Heat Recovery Ventilator: The What, Why and How

Heat Recovery Ventilator: The What, Why and How

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The Heat Recovery Ventilator: improving indoor air quality & reducing energy consumption.

 

Today I am going to share some basic information about the “what,why, how”  of a heat recovery ventilator or HRV system. This special ventilation system is becoming common in newly built homes and in renovations. We all live in a climatic zone that is perfect for this device. It is important to note that these are highly specialized systems. Therefore, you need to use HVAC professionals for installation and maintenance.

 

Why do I need it?

Most homes built today are much more airtight than older homes. Since older homes had less insulation, unsealed openings and old inefficient windows, these homes leaked tons of air. If people felt cold, they would just crank up the heat until they saw their monthly heating bill. When this initial shock subsided, these people would then pull out sweaters for the rest of the winter.

heat recovery ventilator how air escapes diagram

To combat leaky and inefficient heating/cooling, we build modern homes airtight. But what about the quality of the air that people in these modern homes need to breathe?

 

A breath of fresh air: the heat recovery ventilator.

Fresh clean air is crucial for leading a healthy life. Dirty moist air leads to health problems and damage to the home. For those of us who suffer from breathing issues, this is paramount. Therefore, as we build more airtight homes we have to solve for bad air issues. Adding a heat recovery ventilator helps airtight homes operate properly.

A heat recovery ventilator is a special mechanical ventilation device that provides continuous fresh air inside the home. At the same time it exhausts stale moist air and indoor air pollutants.

 

How does it work?

Let’s begin from the outside and work our way inside. The diagram below should help you visualize the sequence:

heat-recovery-ventilator-operation-diagram

  1.  A fan draws fresh outside air into a duct penetration on the exterior of the home.
  2. This air passes through a filter to remove any pollutants.
  3. Then the air passes through a heat exchanger. This air passes by the stale exhausted air. During this time, a transfer of some heat occurs between the stale exhausted air into the fresh incoming air.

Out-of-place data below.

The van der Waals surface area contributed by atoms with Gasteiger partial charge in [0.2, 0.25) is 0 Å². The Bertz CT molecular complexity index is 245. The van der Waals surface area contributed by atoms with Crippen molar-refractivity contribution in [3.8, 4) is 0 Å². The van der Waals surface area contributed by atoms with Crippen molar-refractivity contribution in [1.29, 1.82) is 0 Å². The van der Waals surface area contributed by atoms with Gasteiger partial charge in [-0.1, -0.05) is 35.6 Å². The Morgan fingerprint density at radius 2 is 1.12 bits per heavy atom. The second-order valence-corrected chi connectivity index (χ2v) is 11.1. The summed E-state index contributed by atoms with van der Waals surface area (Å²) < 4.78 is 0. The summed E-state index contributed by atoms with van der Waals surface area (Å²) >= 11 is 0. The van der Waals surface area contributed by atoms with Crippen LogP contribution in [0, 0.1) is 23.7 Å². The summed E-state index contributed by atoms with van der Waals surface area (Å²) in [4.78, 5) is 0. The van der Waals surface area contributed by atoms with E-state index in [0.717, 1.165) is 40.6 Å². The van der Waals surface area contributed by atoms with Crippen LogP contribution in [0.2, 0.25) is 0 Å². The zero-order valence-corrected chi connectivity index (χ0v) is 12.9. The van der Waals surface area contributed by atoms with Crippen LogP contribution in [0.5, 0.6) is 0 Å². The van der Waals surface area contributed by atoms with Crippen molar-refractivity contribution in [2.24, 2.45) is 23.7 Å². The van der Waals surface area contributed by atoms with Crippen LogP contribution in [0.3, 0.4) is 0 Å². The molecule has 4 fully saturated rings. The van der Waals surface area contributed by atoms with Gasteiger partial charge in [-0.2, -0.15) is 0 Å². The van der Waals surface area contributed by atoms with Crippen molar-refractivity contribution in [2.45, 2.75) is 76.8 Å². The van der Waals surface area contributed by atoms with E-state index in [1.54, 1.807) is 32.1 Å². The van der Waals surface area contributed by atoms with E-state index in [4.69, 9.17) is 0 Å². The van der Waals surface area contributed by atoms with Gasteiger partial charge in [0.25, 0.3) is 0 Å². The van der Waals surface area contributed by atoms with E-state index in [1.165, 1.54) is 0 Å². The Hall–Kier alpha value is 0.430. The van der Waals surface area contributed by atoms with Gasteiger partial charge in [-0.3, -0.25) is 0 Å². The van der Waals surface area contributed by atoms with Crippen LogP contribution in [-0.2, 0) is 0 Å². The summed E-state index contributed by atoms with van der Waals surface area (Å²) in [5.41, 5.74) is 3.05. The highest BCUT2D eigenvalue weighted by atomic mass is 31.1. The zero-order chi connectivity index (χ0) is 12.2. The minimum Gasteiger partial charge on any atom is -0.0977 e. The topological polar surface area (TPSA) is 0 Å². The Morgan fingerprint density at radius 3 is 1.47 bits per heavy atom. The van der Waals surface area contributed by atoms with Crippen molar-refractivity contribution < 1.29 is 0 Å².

4. Finally, the air leaves the heat exchanger pre-warmed and circulated in the home. Pre-warmed air doesn’t over-cool the home and reduces the need to overuse the heating system.

From inside the home, the reverse happens. The exhausting stale indoor air passes through a filter and then reaches the heat exchanger. Which then pulls heat (and moisture) out of the exhausted indoor air. The extracted heat pre-warms incoming fresh air. Consequently, the warm fresh air helps to lower heating costs. While at the same time raising the indoor air quality.

Does it work in the summer?

Yes, during the summer cooling season a heat recovery ventilator can reverse the process of the heat exchanger. It will remove some of the heat from the incoming outdoor air and transfer it to the outgoing exhaust air. However, it will not perform as well as air-conditioning.

Heat recovery ventilator removes moisture too

Besides providing fresh air, a heat recovery ventilator also removes moisture out of the exhausted stale air. This happens inside the heat exchanger. As the warm exhaust air passes next to the cool incoming fresh air, condensation occurs. This is why the unit has a drain on the bottom. If a new airtight home does not have a heat recovery ventilator, it can retain lots of moisture. Without a way to remove stale moist air, moisture has nowhere to go. Eventually organic growth (mold) develops, which leads to structural damage and health issues.

In conclusion

A heat recovery ventilator is an ideal system for anyone interested in living in a healthy and energy efficient airtight home.

Thanks for reading, until next time.

Author: Geoff Bohaker for Shelter West Home Inspections


Disclaimer: All information in this blog is provided as a courtesy. It is intended for general information only and not intended as legal advice. Reliance upon the accuracy of the information contained herein is at the user’s risk. Shelter West Home Inspections and Geoff Bohaker accepts no liability for any errors or losses that may result from reliance on information contained on this website.

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